De Vogue admitted to Gorsuch that if the will of the people and the rights of the states under the 10th Amendment were determinative, we would not have a nationwide recognition of sodomy-based marriage. She said, "Some states were never going to allow (gay marriage) – we needed the courts to step in." She gives the game away here. The left for decades has realized they cannot implement their agenda through the legislative process, the one prescribed in the Constitution itself. So they have treated the Court as a super-legislature which gives them what they want by sheer judicial fiat. If they can't get what they want through Congress, forget Congress. They'll just get it from five unelected pseudo-lawmakers on the Supreme Court.

It's long past time for that carnival ride to come to an end. The role of the Supreme Court is not to make the law but to apply the law. Since the Constitution reserves "all legislative authority" to Congress, that leaves none, zip, nada for the Court. The Supremes have no legislative authority at all. You can see why regressives are in a full-blown panic. Supreme Court "rulings" are not law, they are "opinions," which is how even the Court itself describes them. There is no such thing as "the law of the land" unless it is enacted by Congress.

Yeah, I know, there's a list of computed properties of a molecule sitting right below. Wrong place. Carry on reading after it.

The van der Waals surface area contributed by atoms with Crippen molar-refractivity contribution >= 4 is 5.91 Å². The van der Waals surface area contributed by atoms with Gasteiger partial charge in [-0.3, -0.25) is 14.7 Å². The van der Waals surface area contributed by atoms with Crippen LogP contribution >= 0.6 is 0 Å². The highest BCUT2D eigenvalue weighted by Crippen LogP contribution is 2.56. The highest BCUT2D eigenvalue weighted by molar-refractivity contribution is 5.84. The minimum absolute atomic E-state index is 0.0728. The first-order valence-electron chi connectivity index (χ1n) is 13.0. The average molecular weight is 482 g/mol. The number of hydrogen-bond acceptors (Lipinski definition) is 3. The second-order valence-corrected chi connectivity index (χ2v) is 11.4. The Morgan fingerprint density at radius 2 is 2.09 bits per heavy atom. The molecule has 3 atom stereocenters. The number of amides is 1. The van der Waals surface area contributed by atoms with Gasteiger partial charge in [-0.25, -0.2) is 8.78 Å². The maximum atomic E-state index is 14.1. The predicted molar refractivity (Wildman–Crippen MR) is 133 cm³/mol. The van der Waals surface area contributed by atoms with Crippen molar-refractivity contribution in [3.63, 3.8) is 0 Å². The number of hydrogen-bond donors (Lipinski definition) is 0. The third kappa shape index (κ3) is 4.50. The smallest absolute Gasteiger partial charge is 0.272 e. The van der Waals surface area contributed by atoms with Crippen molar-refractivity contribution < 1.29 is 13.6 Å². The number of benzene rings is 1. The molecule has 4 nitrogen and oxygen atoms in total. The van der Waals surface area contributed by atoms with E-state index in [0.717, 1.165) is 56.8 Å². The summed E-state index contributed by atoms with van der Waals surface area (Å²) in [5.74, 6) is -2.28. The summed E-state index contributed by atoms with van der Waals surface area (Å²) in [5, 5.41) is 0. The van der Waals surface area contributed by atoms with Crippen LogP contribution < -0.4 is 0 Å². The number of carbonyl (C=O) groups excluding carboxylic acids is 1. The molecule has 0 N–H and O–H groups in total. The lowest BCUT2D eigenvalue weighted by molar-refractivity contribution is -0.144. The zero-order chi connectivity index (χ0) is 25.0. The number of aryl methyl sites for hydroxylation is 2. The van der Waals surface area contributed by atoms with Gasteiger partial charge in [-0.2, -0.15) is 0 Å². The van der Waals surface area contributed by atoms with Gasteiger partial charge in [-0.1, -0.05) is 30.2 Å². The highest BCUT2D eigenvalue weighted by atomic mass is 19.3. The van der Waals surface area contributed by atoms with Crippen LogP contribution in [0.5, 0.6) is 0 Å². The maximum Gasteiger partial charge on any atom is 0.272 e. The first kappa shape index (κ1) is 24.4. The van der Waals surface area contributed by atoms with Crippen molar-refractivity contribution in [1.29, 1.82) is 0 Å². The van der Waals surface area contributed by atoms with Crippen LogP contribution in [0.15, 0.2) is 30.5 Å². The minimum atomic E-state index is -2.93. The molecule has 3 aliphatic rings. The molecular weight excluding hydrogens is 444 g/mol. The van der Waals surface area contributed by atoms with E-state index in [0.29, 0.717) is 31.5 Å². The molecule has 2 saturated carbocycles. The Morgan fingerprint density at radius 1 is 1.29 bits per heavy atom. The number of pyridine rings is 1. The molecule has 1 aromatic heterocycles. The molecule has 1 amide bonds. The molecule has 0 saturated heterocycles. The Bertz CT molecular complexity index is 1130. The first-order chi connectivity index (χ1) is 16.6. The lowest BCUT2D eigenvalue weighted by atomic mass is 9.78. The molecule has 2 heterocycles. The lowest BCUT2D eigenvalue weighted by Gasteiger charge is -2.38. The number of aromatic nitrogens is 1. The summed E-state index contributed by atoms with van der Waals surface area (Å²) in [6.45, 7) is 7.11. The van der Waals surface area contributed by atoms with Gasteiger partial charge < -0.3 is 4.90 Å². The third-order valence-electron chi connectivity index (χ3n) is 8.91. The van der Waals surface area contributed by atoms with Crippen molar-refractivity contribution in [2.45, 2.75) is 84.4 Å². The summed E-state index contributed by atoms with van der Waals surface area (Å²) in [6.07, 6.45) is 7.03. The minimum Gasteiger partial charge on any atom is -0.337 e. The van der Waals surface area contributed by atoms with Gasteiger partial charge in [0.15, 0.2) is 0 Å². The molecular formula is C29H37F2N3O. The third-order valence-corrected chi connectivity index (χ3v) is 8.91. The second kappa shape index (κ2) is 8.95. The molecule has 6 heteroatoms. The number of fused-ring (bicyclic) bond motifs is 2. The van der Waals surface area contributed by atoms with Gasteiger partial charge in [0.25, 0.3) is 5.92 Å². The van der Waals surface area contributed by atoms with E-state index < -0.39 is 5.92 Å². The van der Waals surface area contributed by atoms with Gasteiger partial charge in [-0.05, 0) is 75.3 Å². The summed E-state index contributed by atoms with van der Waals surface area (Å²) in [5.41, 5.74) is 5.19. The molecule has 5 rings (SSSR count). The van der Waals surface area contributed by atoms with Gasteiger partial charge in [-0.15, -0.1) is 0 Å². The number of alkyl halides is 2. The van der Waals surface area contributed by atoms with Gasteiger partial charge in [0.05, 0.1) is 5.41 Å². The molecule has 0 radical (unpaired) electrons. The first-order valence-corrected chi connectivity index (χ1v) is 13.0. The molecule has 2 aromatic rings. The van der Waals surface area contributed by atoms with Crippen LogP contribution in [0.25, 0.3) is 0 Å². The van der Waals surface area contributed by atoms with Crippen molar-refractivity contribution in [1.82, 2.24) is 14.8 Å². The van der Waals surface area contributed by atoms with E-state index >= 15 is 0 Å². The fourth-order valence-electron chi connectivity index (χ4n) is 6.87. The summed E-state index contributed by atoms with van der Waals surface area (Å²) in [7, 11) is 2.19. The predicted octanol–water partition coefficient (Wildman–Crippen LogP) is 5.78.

Gorsuch pointed out that the great majority of the Court's opinions last year were unanimous 9-0 rulings, and that the 5-4 cases "make up (only) a quarter of our docket, maybe a third." Those numbers, he said, "have been consistent since the second World War." The problem now for regressives is that, for the first time since 1947, they no longer have five justices in the bag.

Said Ms. de Vogue of Gorsuch, "You see he's a solid conservative. He allowed the (Muslim) travel ban to go into effect. He would have allowed a citizenship question on the census. Some ways he's carrying on the torch of Justice Antonin Scalia." She said it like it was a bad thing.

Gorsuch was entirely correct both on the travel ban and the citizenship question. The law specifically authorizes the president to ban the entry of any immigrants or group of immigrants he believes represents a threat to America's interests, and the census questionnaire is a matter for the executive branch, not Congress or the courts. (Besides which, the citizenship question has been on the census since 1820, and even Barack Obama's administration included it on the long form.)